“No one person can make a theatre. The vital thing is teamwork – from the callboys and cleaners upwards.” – but if anyone helped create the Liverpool Playhouse, it was Maud Carpenter.
After a spell at the Kelly’s Theatre in Paradise Street, Maud Carpenter joined the Liverpool Playhouse in its first experimental season in 1911. Starting in the box office, she showed an aptitude for accountancy and administration which led to her quickly being appointed assistant manager. By 1922, she had been offered the role of manager and licensee, a position she embraced enthusiastically until 1962 when she retired. The theatre was her life. She was held in such high esteem by her peers that she was invited to become the first woman to join the board in 1945 and remained in the role of vice-president until her death in 1967. In total, she worked at the theatre for 51 years,
She was so influential in the theatre and the city, she was even known as the unofficial Lady Mayoress of Liverpool. It was said that she knew very little about ‘theatre’, and would often get the titles of plays mixed up. However, what she had an uncanny knack for was knowing what audiences would come to see; and she played a critical role throughout the Playhouse’s development, alongside the directors she worked with, seeing it through the good times and the bad with equal enthusiasm. During the Second World War, for example, Maud volunteered for night time fire watching and during the blitz, would stand on top of the Playhouse roof shouting to the Germans, “Don’t bomb my theatre. Don’t bomb my theatre.”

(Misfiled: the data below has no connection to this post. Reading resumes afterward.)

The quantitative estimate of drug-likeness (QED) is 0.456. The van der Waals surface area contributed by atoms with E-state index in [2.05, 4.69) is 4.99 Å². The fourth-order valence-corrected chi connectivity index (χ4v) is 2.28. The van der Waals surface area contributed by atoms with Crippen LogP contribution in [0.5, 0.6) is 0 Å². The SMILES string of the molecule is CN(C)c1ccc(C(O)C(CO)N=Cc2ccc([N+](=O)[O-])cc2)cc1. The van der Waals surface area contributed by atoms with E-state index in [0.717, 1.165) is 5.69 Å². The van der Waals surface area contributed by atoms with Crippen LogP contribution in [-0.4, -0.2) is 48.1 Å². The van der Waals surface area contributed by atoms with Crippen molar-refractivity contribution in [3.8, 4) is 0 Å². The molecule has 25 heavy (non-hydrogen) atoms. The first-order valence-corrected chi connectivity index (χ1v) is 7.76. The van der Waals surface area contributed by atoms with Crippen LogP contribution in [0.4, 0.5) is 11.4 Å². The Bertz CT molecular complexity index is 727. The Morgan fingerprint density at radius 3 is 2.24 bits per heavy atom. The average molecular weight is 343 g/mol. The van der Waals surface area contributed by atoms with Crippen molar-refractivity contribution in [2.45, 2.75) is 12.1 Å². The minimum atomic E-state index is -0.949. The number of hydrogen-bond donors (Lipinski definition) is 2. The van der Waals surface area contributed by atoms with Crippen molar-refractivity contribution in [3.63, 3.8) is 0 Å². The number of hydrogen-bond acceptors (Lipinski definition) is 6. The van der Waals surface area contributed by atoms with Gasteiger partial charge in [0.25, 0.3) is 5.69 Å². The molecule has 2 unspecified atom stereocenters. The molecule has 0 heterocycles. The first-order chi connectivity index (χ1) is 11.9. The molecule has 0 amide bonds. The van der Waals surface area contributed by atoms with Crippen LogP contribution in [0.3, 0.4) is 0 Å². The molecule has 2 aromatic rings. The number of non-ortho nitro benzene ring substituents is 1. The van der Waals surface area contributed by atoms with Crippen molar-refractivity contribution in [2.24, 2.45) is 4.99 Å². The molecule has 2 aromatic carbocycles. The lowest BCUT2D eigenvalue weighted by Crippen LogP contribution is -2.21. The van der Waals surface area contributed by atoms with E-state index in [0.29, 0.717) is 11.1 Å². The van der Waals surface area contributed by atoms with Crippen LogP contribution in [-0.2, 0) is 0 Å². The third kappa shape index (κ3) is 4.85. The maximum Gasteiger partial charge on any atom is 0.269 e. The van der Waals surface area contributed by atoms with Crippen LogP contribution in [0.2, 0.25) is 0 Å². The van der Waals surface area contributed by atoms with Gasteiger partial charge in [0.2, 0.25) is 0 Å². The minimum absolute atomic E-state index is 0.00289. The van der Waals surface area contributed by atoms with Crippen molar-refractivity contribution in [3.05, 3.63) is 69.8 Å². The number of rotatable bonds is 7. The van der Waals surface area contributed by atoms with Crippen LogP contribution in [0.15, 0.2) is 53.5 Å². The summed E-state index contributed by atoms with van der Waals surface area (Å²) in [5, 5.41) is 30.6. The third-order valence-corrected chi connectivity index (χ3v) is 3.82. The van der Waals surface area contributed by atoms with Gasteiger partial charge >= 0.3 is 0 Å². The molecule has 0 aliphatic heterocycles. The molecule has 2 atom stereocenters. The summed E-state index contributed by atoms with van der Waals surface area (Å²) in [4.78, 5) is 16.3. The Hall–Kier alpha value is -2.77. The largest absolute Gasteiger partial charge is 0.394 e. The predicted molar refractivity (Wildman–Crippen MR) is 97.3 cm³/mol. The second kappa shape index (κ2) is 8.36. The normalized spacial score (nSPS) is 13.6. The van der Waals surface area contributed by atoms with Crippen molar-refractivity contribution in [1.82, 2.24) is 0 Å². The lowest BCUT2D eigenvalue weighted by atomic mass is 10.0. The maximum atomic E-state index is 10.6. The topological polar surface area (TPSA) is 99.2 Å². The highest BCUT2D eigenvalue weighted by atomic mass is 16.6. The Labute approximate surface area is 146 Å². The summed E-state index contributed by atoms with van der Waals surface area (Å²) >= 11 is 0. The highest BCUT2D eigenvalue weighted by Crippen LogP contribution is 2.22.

She valued the image of the theatre and its importance in the city, insisting that every actor arrive in style – or at the very least, a taxi – to preserve some sense of decorum and mystique. She even once scolded a young Sir Anthony Hopkins for turning up in jeans and an open neck shirt, rather than the sports jacket and tie she would have preferred. On performance nights, she would stand in the foyer and greet patrons – many by name; and at the end she would politely ask them what play they would be coming to see next.
Her whole existence was dedicated to the preservation and smooth-running of the theatre and the comfort and entertainment of its audiences. During her lifetime, she was awarded an OBE and an honorary degree from Liverpool University.
She died on 18th June 1967. Tributes were affectionate and many, and her gravestone records her dedication to the theatre she loved.
Louise McTigue is a freelance writer and researcher, writing on behalf of Sarsfield Memorials.